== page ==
A three-step plan for those who fail the bar exam

Ashley Heidemann is the owner and founder of JD Advising, a law school and bar exam prep company offering services ranging from LSAT tutoring and application assistance to bar exam tutoring, courses and seminars.


If you failed the bar exam, right off the bat we want to say that we are sorry. We know that failing the bar exam can be very difficult and emotional. We hope that this three-step plan will help you move past this bar exam and conquer the next one.


Step One: Let yourself be sad.  

It is important that you take some time to let yourself be sad, angry or disappointed. Work through it however you need to−call a trusted friend, write in a journal, or just take the time to process the news. While you are processing the news, it is also helpful to remember these few things:

1. Failure, as odd as it seems, can actually be a good thing. It sounds almost unbelievable, but students have told me time and time again that they are glad they failed! Sometimes it is because of how many good qualities they developed from having to overcome the bar exam obstacle−resilience, patience, and the ability to move past a difficult situation. Otherwise, it is because of the timing−failure gave them the opportunity to reflect on what kind of career they really wanted, or happened to put them in the right place at the right time to get a certain job or meet a certain person. Blessings and burdens always go hand in hand.

2. Failure does not have to define you. Hillary Clinton, Michelle Obama, Benjamin Cardozo, and John F. Kennedy Jr., among others, have all failed the bar exam at least once. They all moved past it to have great careers. You can too!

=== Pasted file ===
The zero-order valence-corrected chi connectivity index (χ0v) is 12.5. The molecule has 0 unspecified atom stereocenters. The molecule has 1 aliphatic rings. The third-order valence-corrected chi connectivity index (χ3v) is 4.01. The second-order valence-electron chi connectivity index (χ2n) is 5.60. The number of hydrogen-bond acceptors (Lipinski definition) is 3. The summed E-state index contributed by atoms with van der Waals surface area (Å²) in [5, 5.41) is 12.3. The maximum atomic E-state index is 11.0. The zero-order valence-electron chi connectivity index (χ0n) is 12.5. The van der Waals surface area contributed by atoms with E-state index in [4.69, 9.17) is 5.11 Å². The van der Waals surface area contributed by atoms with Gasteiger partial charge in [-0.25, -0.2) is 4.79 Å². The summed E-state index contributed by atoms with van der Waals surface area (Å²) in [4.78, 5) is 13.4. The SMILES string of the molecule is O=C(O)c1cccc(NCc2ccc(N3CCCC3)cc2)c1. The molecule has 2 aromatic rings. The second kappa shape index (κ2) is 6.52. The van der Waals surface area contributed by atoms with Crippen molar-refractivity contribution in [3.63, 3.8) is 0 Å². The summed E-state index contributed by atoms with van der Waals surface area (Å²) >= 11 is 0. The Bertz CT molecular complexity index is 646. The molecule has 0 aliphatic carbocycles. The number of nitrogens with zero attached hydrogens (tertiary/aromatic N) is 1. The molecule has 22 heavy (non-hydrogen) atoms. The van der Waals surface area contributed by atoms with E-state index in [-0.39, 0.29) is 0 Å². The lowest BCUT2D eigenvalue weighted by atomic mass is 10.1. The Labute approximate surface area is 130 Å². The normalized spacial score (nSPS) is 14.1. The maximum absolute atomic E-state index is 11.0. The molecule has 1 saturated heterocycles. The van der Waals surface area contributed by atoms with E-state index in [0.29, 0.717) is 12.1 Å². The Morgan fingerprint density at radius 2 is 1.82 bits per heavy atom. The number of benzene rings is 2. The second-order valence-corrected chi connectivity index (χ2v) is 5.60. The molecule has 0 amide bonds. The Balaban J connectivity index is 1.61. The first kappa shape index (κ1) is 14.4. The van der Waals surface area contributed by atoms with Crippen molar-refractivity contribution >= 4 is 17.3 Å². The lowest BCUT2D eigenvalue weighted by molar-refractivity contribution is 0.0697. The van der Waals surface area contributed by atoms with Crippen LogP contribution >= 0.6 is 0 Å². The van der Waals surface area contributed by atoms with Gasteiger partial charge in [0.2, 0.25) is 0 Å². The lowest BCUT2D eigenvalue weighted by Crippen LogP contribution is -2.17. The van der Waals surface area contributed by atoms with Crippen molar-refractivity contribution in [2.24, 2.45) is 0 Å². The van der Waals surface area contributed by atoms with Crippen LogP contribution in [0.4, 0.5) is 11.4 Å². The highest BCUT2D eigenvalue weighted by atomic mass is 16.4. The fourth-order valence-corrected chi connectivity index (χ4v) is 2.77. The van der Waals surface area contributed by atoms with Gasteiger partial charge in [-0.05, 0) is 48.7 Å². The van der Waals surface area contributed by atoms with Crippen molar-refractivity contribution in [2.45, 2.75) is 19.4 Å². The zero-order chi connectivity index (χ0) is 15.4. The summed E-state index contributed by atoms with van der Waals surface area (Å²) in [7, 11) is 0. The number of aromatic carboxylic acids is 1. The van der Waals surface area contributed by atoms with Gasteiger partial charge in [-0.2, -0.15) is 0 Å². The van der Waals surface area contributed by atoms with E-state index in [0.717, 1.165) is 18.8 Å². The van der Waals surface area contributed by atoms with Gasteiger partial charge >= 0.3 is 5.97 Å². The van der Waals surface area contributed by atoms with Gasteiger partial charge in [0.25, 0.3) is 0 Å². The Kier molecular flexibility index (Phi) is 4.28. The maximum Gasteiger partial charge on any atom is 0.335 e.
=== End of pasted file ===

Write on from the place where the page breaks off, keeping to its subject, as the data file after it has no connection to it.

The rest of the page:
3. Ten years from now (or even five years, or one year) this failure will not seem like such a big deal. It will seem like a blip in the road.  

4. You are not alone. Nobody advertises on Facebook or Twitter when they fail the bar exam, but trust that there are plenty of people who fail the bar exam time every administration all over the nation.


Step Two: Figure out what went wrong.

After you have taken some time to process failing the bar exam, take a few days to answer the question: “Why did I fail the bar exam?” We recommend you write down everything that you think may have contributed to failing the bar exam.

Was it because you did not know the law well enough? Was it because you did not spend enough time studying? Or did you not practice enough questions? Did you struggle with the essays or the multiple-choice portion more?

The question of why you failed the bar exam can be a hard one to answer, in part, because there may be multiple factors that may have contributed to failing the bar exam. However, it is worth it to take time to truly reflect on this question because figuring out the reasons you failed can help ensure that you do not make the same mistakes twice.


Step Three:  Figure out a plan for the next bar exam.

After you figure out what went wrong, start figuring out how you can move forward for the next bar exam. For example, if the problem was you did not know the law well enough, how can you fix that? Do you simply need more time to review the material or do you need private tutoring? If you did not practice enough questions, how are you going to make sure you practice enough this time?

Going through everything that you believe contributed to your failure, one-by-one, and figuring out how to address it will help you tremendously. It will also help you feel more in control and less lost as you move forward to the next bar exam.

Throughout this process, remember that failing an exam does not define you. It is just a stepping stone on the road to your ultimate success. 


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You can follow Ms. Heidemann and the JD Advising team on FacebookTwitterInstagram and LinkedIn. Additional resources (including a blog which is updated daily) are available on JD Advising’s website at www.JDAdvising.com